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Do-It-Yourself Alcohol Stills
Looking for a simple way to make your own ethanol on the farm? Bill Sasher and Dogwood Energy may have just what you need. He sells complete stills, still components or detailed plans for stills.
When energy prices rose over the past year, so did demand for alcohol stills.
"My dad did an interview on stills with an Associated Press reporter, and we went from selling 1 to 2 stills and 30 blueprints a week to selling a blueprint every 6 minutes and 30 to 35 stills in three days," says Sasher's daughter, Shelly McClanahan, who is spokesperson for Dogwood Energy. "We were overwhelmed."
What makes Dogwood Energy's still so attractive is they pretty much run themselves. Customers also like the fact that they can fit in a corner of a garage. Best of all, from a safety angle, they are designed so the cooker doesn't even have to be in the same building with the distillation column.
Like any still, you start with mash, ferment it and drain off the liquid, which is transferred to a cooking tank to begin the distilling process. Sasher recommends using a wood-fired 55-gal. drum and adding more liquid to it as it cooks down and turns to vapor.
Traditional still designs use a boiler with a distilling column and condenser attached to it. The higher the temperature, the higher the distillation rate. With the Dogwood still, the column and condenser are separate from the cooker. All the operator needs is to keep the fire burning, as there is no high-pressure boiler to watch.
Another advantage is safety. The drum and fire are kept at least 10 ft. away from the still. "You don't need to baby sit it," says McClanahan. "Some people even set up the cooker outside the building where the distiller column is. You can feed the fire and walk off and leave it anytime you want.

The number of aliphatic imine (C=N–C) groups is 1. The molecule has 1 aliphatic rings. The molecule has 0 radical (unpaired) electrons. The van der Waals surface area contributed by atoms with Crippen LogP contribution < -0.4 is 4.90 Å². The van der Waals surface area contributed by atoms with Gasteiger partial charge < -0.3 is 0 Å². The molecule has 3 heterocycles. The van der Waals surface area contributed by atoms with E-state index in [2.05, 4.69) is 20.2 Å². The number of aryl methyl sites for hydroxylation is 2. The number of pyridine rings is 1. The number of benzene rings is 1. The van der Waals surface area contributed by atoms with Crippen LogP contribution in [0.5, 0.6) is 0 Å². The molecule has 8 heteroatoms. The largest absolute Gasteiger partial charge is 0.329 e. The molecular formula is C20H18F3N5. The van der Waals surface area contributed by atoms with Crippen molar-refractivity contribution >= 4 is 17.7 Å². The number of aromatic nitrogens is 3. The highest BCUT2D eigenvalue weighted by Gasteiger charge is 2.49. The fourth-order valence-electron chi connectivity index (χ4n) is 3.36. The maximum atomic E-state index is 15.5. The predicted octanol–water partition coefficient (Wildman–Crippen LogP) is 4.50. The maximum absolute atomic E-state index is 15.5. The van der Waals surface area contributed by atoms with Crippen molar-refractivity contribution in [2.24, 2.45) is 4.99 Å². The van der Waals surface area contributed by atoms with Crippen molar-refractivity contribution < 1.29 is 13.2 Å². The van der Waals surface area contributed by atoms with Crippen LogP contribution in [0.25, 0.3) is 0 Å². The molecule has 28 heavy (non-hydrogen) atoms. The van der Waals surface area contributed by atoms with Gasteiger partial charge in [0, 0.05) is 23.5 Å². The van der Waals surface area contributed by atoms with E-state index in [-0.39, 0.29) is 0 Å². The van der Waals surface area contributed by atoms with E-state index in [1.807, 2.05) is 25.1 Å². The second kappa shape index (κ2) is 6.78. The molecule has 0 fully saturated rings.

"The temperature control valve forces the water vapor to condense. It has a 20 proof alcohol content and recycles through the system. Meanwhile 190 proof comes off at the top of the column," says McClanahan. "One hundred gallons of mash will make 10 gallons of ethanol."
The final step before blending with gas is to run it through a zeolite filter, which Dogwood also sells. It pulls the water out, leaving 200 proof alcohol.
"We just mix ours with gas," says McClanahan.
How much to mix depends on the type of vehicle, though she says most will handle 10 to 20 percent ethanol.
Dogwood Energy sells a full copper still for about $1,500 that will produce 5 gal. per hour.
"A bushel of corn will yield 2.6 gal. of ethanol," she explains. "If corn is selling for $1.95 per bushel, you can make ethanol for $1.09/gal. in batches of 75 gallons compared to buying gas at $3/gal."
Contact: FARM SHOW Followup, Dogwood Energy, LLC; 301 N. Jackson St., P.O. Box 875, Tullahoma, Tenn. 37388 (ph 931 563-2308; dogwoodenergy@gmail.com; www.dogwoodenergy.com).

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2006 - Volume #30, Issue #4